Hur is on the backroad from Mt. Zion, three miles off Route 16, it's
most notable remaining fixture is the Mt. Olive
United Methodist Church, which celebrated 120 years of existence in
Hur, a post office until the early
1950's, was named for the novel "Ben Hur," after a local resident
obsessively read it and offered it up for the P.O.
name about 1890.
The village at one time had three stores,
including the McCoy Store which closed in 1996 after a
100 year run when it's last storekeeper, Scottie McCoy passed on. It
was originally the McCoy Brothers, founded
by James Everett and John Ira McCoy.
Will Sturm, a well-known
Calhoun County politician, once described as a
"rabid democract", operated a general store at the top of Buckhorn for
about 40 years, closing about 1948.
store location was in the IOOF Lodge Hall, operated in the early part
of the century by the Umstead's and the
Bell's, but later owned by the Hess and Lizzie Reynolds family. That
building burned in 1929.
Two of the stores
maintained grist mills. The village was tied together by a board walk,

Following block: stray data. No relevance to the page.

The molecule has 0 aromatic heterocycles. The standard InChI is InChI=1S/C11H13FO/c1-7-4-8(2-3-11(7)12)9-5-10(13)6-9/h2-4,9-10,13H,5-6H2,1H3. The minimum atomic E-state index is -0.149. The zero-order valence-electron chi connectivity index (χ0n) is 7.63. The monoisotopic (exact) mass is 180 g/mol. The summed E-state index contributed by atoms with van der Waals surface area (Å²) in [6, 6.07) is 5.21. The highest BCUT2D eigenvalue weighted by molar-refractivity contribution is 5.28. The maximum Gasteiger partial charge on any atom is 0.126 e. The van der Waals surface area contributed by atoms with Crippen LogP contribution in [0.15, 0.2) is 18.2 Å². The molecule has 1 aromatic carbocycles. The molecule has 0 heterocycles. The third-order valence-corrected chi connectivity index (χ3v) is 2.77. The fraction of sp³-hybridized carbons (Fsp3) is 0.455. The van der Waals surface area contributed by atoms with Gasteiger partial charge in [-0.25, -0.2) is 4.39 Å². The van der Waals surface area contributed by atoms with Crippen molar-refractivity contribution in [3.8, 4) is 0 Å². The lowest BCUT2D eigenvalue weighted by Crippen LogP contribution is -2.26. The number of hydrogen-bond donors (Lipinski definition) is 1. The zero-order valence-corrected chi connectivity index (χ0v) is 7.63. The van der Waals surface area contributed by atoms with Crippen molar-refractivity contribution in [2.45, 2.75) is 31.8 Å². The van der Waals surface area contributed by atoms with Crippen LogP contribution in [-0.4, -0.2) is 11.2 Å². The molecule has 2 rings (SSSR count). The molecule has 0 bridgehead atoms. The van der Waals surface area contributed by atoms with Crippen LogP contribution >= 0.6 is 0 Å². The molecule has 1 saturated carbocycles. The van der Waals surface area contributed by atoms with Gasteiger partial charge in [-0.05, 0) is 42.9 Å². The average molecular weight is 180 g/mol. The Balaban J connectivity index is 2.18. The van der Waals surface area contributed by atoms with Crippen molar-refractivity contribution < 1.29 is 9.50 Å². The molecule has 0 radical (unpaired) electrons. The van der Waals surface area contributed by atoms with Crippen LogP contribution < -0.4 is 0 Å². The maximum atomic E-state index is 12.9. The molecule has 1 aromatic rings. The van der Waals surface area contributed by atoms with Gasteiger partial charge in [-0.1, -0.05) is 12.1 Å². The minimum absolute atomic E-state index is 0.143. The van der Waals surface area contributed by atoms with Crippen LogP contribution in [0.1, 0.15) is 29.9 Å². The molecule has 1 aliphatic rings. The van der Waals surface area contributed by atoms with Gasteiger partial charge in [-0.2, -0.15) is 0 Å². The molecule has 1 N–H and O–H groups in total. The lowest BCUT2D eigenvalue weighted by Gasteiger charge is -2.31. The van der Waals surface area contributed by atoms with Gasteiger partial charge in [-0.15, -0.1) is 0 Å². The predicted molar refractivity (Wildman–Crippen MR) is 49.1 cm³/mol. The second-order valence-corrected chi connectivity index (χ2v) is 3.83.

which extended from the McCoy Store past
the church and cemetery, the Reynold's Store (Umstead-Bell), Will
Sturm house and store, the Hur crank'em up
telephone company, up the hill to the parsonage and grist mill.
Hur one-room school on the backside of the
village burned to the ground in 1939, not to forget Uncle Charley
Starcher's blacksmith shop which closed about
A few remnants remain as the village stands on the edge of
memory, not unlike many others which sprung to
life in Calhoun County before 1900. It is from this time and place
that many of the stories come to The Hur Herald,
reminding us of the hard work of our ancestors in a kinder, slower,
and less complicated time.
To keep the
spirit and community alive, we have re-created the mythical Village of
Hur for The Herald, where we now have a
mock election, a mayor, the Commissioners for Social Improvement and
Upward Mobility and nasty political
scraps, not unlike they did many years ago. However, a sense of
reality is maintained when the ghost of ole
Reason Kerby comes back to talk with Hur's most innocent citizen,
Little Billy Braveheart.
If you are
unfamiliar with Hur and Calhoun County WV, we hope you'll learn a few
good things and enjoy your visit with us.
Keep coming back. - BOB WEAVER, 1999